Climate cooperation could signify return to China-U.S. diplomacy
Updated 21:36, 30-Nov-2020

This summer, China was struck by the worst flooding in decades with torrential rains and landslides affecting more than 37 million people across 27 provinces. Across the Pacific, some 9,000 fires have burned over 4 percent of the land in the U.S. state of California this fall, shattering the record in the Golden State's modern history.

Houses on fire, villages inundated, people evacuated … millions of lives have been upended in the two countries over the past few months, in the midst of an unfolding climate crisis that is being felt keenly throughout the world.

While major economies work together to deal with this critical issue, U.S. President Donald Trump has reversed much of the work of his predecessors, calling climate change "a hoax." The policies of aborting or loosening around 100 environmental regulations of the U.S., the world's second largest greenhouse gas emitter, have negatively impacted the global climate, which may not recover in decades ahead. As two of the world's largest greenhouse gas emitters, China and the U.S. are in positions to push the planet toward the path of no return, or work together to stave off rising temperatures worldwide. 

Heavy rainfall hits a village near Poyang Lake, east China's Jiangxi Province, July 15, 2020. /AFP

Heavy rainfall hits a village near Poyang Lake, east China's Jiangxi Province, July 15, 2020. /AFP

U.S. President-elect Joe Biden's new cabinet, at the very least, seems willing to cooperate with China in this arena. By appointing John Kerry as climate envoy, Biden's team intends to convey a sense of return to normalcy, or at least to a pre-Trump era. "America will soon have a government that treats the climate crisis as the urgent national security threat it is," Kerry tweeted after Biden announced his new role – the first ever climate leader in U.S. history.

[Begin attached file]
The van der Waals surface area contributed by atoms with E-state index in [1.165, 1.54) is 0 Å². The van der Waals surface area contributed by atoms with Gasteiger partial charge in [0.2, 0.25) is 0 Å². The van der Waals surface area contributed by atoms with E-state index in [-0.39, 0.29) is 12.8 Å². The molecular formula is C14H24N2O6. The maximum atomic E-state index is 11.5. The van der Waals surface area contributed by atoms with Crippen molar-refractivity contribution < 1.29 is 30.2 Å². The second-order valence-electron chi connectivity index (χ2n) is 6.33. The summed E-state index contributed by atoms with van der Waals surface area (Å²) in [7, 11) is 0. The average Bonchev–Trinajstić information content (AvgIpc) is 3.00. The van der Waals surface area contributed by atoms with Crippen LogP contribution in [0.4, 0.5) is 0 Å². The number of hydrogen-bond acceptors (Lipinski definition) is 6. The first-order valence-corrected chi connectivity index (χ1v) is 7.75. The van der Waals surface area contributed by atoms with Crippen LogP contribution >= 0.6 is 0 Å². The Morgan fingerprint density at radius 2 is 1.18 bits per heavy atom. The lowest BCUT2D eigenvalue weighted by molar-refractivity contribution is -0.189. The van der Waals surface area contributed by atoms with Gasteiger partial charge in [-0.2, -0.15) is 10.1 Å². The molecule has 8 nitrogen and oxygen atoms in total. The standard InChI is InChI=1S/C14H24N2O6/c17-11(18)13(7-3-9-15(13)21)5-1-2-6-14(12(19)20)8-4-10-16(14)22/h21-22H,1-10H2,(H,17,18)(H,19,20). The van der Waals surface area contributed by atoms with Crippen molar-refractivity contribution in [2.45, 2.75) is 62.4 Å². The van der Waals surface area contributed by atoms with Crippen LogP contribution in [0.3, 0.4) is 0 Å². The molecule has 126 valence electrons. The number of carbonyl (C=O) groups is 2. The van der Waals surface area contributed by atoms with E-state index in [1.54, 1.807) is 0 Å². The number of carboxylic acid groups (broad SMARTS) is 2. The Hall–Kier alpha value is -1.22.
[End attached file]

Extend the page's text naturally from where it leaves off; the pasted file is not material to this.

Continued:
His assuming the role harks back to Obama's presidency, during which expertise and global leadership were lauded, not vilified. The 76-year-old seems to embody these qualities in spades – as the secretary of state during the Obama years, he was the key U.S. official in shaping the Paris climate agreement, in which 171 signatory countries including major emitters such as the U.S. and China had pledged to reduce carbon emissions within a set timeline.

Soon after Donald Trump took office in 2016, he and his team undid much of the Obama administration's work in this area, withdrawing from the 2015 agreement and doing away with regulations that restricted drilling and mining in regions that would upset natural ecosystems.

This time around, Kerry's appointment will see him take a more active role in helping the U.S. transition away from coal, oil and natural gas toward renewable energy, among other commitments in combating catastrophic climate change. The envoy role looks to be more than symbolic – Biden's transition team said that the position will have a seat on the National Security Council, making it the first time that the presidential advisory body will have an official dedicated to combating climate change.

Chinese President Xi Jinping (R) meets with then U.S. Secretary of State John Kerry at the Great Hall of the People in Beijing, China, January 27, 2016. /Xinhua

Chinese President Xi Jinping (R) meets with then U.S. Secretary of State John Kerry at the Great Hall of the People in Beijing, China, January 27, 2016. /Xinhua